Our work on mitigation mainly focuses on the energy, transport and land use sectors. Determining the effectiveness of climate change mitigation policies requires the ability to think across sectors – climate change does not respect geographical or policy borders. IEEP’s multidisciplinary nature and range of policy expertise ensures our analysis and recommendations are realistic, sustainable and do not conflict with other environmental objectives.

Reducing energy use
According to the Fourth Assessment Report of the Intergovernmental Panel on Climate Change (IPCC), approximately 80% of anthropogenic greenhouse gas emissions can be attributed to the production and consumption of energy. The decarbonisation of the both the global and EU economies can only be reached with the reduction of energy use and the extensive deployment of renewable energy sources.
Energy use can be reduced through:

  • Increased energy efficiency, of buildings, appliance and resource use; and
  • Demand management, including better consumer information and awareness.

 

Implementation of mitigation legislation in EU Member States
IEEP undertook a review, commissioned by the European Climate Foundation, of the prospects for implementation of the 2009 EU climate and energy or CARE package in the 27 EU Member States. The study looked at the likely timing and form of transposition, as well as the likely effectiveness of the policies and the ability of Member States to reach the goals outlined in the package, such as non-ETS (EU Emissions Trading System) measures and progress on renewable energy.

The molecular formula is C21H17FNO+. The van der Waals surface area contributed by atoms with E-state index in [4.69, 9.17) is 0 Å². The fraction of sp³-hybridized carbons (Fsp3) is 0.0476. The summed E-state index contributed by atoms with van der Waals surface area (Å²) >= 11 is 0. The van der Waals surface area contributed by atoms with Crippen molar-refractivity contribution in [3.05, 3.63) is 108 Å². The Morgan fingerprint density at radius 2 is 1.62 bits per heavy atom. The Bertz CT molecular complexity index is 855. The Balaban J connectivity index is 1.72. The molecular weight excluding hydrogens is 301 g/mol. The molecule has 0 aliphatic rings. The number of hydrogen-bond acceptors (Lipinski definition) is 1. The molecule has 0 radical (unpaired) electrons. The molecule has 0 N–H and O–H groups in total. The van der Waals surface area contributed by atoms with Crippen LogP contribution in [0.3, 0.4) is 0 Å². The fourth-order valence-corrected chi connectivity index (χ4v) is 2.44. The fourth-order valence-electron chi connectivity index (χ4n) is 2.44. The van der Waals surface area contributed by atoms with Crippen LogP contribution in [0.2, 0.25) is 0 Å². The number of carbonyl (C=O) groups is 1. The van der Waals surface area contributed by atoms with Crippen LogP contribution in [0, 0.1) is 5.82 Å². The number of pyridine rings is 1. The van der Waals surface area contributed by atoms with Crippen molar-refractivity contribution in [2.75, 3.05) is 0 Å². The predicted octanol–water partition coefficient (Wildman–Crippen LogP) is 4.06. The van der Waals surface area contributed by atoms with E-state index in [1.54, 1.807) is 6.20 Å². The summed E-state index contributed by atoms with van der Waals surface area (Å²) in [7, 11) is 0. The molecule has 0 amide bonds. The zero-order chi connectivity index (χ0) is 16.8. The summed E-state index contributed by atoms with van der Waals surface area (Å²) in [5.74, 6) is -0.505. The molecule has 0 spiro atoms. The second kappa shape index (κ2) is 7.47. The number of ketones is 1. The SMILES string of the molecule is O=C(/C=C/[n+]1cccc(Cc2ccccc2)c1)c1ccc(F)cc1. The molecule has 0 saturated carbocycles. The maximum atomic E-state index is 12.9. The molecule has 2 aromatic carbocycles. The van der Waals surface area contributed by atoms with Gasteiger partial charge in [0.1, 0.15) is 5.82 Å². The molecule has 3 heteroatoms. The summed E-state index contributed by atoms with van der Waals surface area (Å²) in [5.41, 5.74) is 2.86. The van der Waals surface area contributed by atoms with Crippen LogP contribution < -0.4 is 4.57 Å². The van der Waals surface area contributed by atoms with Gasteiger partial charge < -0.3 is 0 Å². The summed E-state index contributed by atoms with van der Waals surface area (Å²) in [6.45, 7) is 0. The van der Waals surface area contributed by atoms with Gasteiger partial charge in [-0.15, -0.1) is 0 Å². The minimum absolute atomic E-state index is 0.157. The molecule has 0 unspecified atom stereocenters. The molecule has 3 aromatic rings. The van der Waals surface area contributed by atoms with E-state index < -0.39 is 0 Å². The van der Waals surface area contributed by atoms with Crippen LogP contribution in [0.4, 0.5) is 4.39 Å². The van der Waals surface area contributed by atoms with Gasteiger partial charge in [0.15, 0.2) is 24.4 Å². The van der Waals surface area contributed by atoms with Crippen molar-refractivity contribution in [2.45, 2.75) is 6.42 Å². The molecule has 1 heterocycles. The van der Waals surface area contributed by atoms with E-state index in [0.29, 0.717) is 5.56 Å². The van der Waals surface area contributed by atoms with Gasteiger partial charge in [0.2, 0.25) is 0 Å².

The EU Emissions Trading System
The EU Emissions Trading System (EU ETS) is a cornerstone of EU climate change mitigation policy. We have reviewed its implementation in Member States and identified best practice. IEEP co-authored a report Business Action on Climate Change - Where Next after Emissions Trading? evaluating the policies to help business take action on climate change, specifying recommendations for simplifying and strengthening the policy framework. We have analysed the issues arising in linking the EU ETS to other emissions trading schemes. For VROM (the Dutch Ministry of Housing, Spatial Planning and the Environment) we addressed the key issues in the review of the EU ETS monitoring and reporting guidelines in preparation for the Commission review of the Directive in 2006.

 

Carbon capture and storage
‘Catching’ the carbon dioxide (CO2) emissions produced by power plants and storing them deep underground has the potential to reduce the quantity of CO2 emitted in the production of energy-using fossil fuels. But carbon capture and storage (CCS) is still a very new technology, and its true effectiveness and safety are not yet proven. IEEP has a portfolio of past work examining the non-technical barriers to CCS development, and we are involved with work on the public acceptance of CCS. This includes evaluation of the strategies used to communicate the advantages and risks of CCS to stakeholders and the wider public, and effective ways to involve them in local decision-making.